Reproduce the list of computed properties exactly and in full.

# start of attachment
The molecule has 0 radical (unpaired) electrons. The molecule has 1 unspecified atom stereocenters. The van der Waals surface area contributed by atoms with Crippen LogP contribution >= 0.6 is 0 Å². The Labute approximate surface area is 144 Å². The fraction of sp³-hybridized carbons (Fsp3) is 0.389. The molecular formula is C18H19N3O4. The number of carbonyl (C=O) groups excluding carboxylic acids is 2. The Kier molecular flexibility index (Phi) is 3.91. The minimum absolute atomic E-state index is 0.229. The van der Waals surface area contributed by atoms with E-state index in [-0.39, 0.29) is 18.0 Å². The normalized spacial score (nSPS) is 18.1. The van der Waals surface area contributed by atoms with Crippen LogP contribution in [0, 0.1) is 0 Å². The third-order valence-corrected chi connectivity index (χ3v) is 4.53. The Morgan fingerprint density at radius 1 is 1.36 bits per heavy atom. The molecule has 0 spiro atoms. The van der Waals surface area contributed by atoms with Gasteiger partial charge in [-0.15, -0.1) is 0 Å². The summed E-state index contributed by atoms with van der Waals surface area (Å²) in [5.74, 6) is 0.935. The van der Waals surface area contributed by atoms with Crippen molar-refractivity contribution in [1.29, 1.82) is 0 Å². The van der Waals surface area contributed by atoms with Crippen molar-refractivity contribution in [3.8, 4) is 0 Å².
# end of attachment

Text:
The molecule has 0 radical (unpaired) electrons. The molecule has 1 unspecified atom stereocenters. The van der Waals surface area contributed by atoms with Crippen LogP contribution >= 0.6 is 0 Å². The Labute approximate surface area is 144 Å². The fraction of sp³-hybridized carbons (Fsp3) is 0.389. The molecular formula is C18H19N3O4. The number of carbonyl (C=O) groups excluding carboxylic acids is 2. The Kier molecular flexibility index (Phi) is 3.91. The minimum absolute atomic E-state index is 0.229. The van der Waals surface area contributed by atoms with E-state index in [-0.39, 0.29) is 18.0 Å². The normalized spacial score (nSPS) is 18.1. The van der Waals surface area contributed by atoms with Crippen LogP contribution in [0, 0.1) is 0 Å². The third-order valence-corrected chi connectivity index (χ3v) is 4.53. The Morgan fingerprint density at radius 1 is 1.36 bits per heavy atom. The molecule has 0 spiro atoms. The van der Waals surface area contributed by atoms with Gasteiger partial charge in [-0.15, -0.1) is 0 Å². The summed E-state index contributed by atoms with van der Waals surface area (Å²) in [5.74, 6) is 0.935. The van der Waals surface area contributed by atoms with Crippen molar-refractivity contribution in [1.29, 1.82) is 0 Å². The van der Waals surface area contributed by atoms with Crippen molar-refractivity contribution in [3.8, 4) is 0 Å².